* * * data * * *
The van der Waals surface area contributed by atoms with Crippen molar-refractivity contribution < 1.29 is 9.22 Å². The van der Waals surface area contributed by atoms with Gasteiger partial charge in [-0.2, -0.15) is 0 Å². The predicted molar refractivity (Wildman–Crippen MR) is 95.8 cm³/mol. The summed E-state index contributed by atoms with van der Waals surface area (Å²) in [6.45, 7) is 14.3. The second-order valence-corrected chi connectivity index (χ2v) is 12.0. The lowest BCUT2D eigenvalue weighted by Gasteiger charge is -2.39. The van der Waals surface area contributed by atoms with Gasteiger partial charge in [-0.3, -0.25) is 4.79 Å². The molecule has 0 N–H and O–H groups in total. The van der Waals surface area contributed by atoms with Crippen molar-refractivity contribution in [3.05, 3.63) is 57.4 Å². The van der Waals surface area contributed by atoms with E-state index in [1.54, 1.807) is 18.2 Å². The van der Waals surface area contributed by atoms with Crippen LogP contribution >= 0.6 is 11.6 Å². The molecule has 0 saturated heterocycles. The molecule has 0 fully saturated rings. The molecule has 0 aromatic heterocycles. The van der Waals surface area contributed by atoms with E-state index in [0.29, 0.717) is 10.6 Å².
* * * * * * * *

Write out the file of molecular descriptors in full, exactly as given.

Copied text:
The van der Waals surface area contributed by atoms with Crippen molar-refractivity contribution < 1.29 is 9.22 Å². The van der Waals surface area contributed by atoms with Gasteiger partial charge in [-0.2, -0.15) is 0 Å². The predicted molar refractivity (Wildman–Crippen MR) is 95.8 cm³/mol. The summed E-state index contributed by atoms with van der Waals surface area (Å²) in [6.45, 7) is 14.3. The second-order valence-corrected chi connectivity index (χ2v) is 12.0. The lowest BCUT2D eigenvalue weighted by Gasteiger charge is -2.39. The van der Waals surface area contributed by atoms with Gasteiger partial charge in [-0.3, -0.25) is 4.79 Å². The molecule has 0 N–H and O–H groups in total. The van der Waals surface area contributed by atoms with Crippen molar-refractivity contribution in [3.05, 3.63) is 57.4 Å². The van der Waals surface area contributed by atoms with E-state index in [1.54, 1.807) is 18.2 Å². The van der Waals surface area contributed by atoms with Crippen LogP contribution >= 0.6 is 11.6 Å². The molecule has 0 saturated heterocycles. The molecule has 0 fully saturated rings. The molecule has 0 aromatic heterocycles. The van der Waals surface area contributed by atoms with E-state index in [0.29, 0.717) is 10.6 Å².